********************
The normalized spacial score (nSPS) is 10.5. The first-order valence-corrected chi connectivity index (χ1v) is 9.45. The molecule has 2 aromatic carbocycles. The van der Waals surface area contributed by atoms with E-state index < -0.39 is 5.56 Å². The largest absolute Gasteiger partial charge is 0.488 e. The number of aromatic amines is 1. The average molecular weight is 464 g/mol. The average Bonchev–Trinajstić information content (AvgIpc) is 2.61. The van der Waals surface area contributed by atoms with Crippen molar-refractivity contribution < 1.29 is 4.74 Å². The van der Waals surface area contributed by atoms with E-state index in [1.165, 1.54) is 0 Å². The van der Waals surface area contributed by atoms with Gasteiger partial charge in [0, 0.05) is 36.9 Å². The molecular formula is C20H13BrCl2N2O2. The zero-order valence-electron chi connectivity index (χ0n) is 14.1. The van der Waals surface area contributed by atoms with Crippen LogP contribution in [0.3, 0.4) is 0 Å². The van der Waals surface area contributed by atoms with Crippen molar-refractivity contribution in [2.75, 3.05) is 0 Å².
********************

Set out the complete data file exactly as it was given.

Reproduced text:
The normalized spacial score (nSPS) is 10.5. The first-order valence-corrected chi connectivity index (χ1v) is 9.45. The molecule has 2 aromatic carbocycles. The van der Waals surface area contributed by atoms with E-state index < -0.39 is 5.56 Å². The largest absolute Gasteiger partial charge is 0.488 e. The number of aromatic amines is 1. The average molecular weight is 464 g/mol. The average Bonchev–Trinajstić information content (AvgIpc) is 2.61. The van der Waals surface area contributed by atoms with Crippen molar-refractivity contribution < 1.29 is 4.74 Å². The van der Waals surface area contributed by atoms with E-state index in [1.165, 1.54) is 0 Å². The van der Waals surface area contributed by atoms with Gasteiger partial charge in [0, 0.05) is 36.9 Å². The molecular formula is C20H13BrCl2N2O2. The zero-order valence-electron chi connectivity index (χ0n) is 14.1. The van der Waals surface area contributed by atoms with Crippen LogP contribution in [0.3, 0.4) is 0 Å². The van der Waals surface area contributed by atoms with Crippen molar-refractivity contribution in [2.75, 3.05) is 0 Å².